Indoor comforts and foodie opportunities

Knox Community Kitchen re-opens indoor market every other Friday

Photo taken by Natasha Ross

While the weather outside may be getting frightful, the Knox Community Kitchen is hoping to make the fall and winter months a little more delightful.

Having re-opened its indoor market on Oct. 17, the community kitchen hopes to bring a diverse lineup of food and entertainment to every second Friday from 11 a.m. to 2 p.m. for the colder months to come.

The community kitchen is located in the historic Knox United Church (400 Edmonton Street) in the heart of Winnipeg. The re-opening of the kitchen’s indoor market came about after a successful project pilot run in March that continued until June of this year.

Executive director of the Knox Community Kitchen, Natasha Ross, sees the impact of the kitchen and indoor market in the larger context of the downtown area around Central Park.

“I think Central Park has the potential to be a more frequented destination for leisure and cultural activity, but one of the challenges we face in Central Park are perceptions of safety,” explains Ross.

“Our market and kitchen attempt to deal with this issue by creating events and opportunities that bring outsiders to the neighbourhood on a frequent basis through food-based activities.”

The main attractions for customers are the food commodities that are provided.

“Our product offering is diverse and includes prepared and ready-to-eat foods from Africa and the Philippines; baked goods (breads, cupcakes and pies); authentic Belgian waffles; gourmet donuts; healthy meal packages; and Texas-style breakfast tacos,” explains Ross.

“My mouth is watering just talking about it!”

Since opening earlier this year, The Knox Community Kitchen has offered food entrepreneurs unique business opportunities and experiences.

“Our commercial kitchen helps get food businesses started that would normally not be able to, due to the high cost of establishing a commercial kitchen.” says Ross.

“We are helping people improve their earning potential and financial security– while supporting and encouraging the creation of new and unique food products to be enjoyed.”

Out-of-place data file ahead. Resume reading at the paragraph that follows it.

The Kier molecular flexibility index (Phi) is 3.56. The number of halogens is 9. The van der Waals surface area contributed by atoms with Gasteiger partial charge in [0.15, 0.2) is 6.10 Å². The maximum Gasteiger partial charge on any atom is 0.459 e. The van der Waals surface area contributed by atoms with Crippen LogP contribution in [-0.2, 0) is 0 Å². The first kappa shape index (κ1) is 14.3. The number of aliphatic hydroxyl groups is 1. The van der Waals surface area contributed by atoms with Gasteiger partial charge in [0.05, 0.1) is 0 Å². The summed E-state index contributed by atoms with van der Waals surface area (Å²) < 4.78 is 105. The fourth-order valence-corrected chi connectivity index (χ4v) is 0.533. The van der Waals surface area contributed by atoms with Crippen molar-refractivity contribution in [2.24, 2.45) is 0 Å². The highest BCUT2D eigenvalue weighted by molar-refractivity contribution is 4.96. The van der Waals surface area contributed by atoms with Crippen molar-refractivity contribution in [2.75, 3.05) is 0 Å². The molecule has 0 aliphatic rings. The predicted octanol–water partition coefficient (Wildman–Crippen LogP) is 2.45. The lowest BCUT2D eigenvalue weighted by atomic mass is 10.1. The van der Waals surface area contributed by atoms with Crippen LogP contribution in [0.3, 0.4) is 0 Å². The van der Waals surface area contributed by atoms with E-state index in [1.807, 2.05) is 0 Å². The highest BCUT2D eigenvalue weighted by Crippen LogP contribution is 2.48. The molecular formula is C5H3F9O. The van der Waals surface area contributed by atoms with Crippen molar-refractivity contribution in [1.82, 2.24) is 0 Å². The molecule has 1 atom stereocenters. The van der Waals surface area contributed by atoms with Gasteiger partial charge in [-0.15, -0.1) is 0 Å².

Buttercream by Alareen

Alareen Doherty, owner of the food venture Buttercream by Alareen, specializes in the sweet and savoury.

“I design, create, and bake custom made cakes, cupcakes, cake pops, cupcakes in a jar, and anything baked,” explains Doherty.

Providing her custom delicacies for all occasions and special events, Doherty speaks highly of what the community kitchen has been able to provide for her and her business.

“Having baked from home for months, the move to Knox Kitchen has been incredibly beneficial for my business. Working in the commercial kitchen has greatly improved my production efficiency – allowing me to bake mass quantities of products in a short time frame,” says Doherty.

“Cake decorating requires many tools and supplies [. . .]This [move] has freed up a large amount of space in my small 800 square foot home.”

As one of the businesses present at the inaugural re-opening on Oct. 17, Doherty sees potential in the Knox Community Kitchen indoor market.

“Because my orders are primarily online and I do not have a store front, the market is a great way for people to sample my products without putting an order in and it also helps to put a face to a name.”

For more information on Buttercream by Alareen,


Menu Beyond Borders

Menu Beyond Bordersprovides Winnipeggers with plates from around the world.

“Our meals come from many different countries, and are a rich source of inspiration worthy to be tasted and sure to satisfy; whether it is your first taste, or one you’ve been missing from home,” explains sole proprietor, Helen Akue.

Offering items such as beef and chicken pies (also known as “Jamaican patties”), and ox-tail soup, The Knox Community Kitchen has provided Akue with a source of inspiration in her craft.

“The availability of the commercial kitchen in a strategic location has allowed me to test my business ideas and given me the opportunity for growth in the food industry,” explains Akue.

“The kitchen location is very central, with lots of diverse cultures visiting the Knox Church building for different programs [. . .] This cultural diversity has inspired my business idea[. . .] [Menu Beyond Borders].”

With the re-opening of the indoor market, Akue and “Menu Beyond Borders” returned to 400 Edmonton Street.

“It was exciting to be part of the market again. I met with new and old customers and colleagues, which was great.”

For more information on Menu Beyond Borders,visit

The Knox Community Kitchen at Knox Church (400 Edmonton Street) presents its indoor market every Friday bi-weekly from 11:00 a.m. to 2:00 p.m. The next indoor market will be Oct. 31.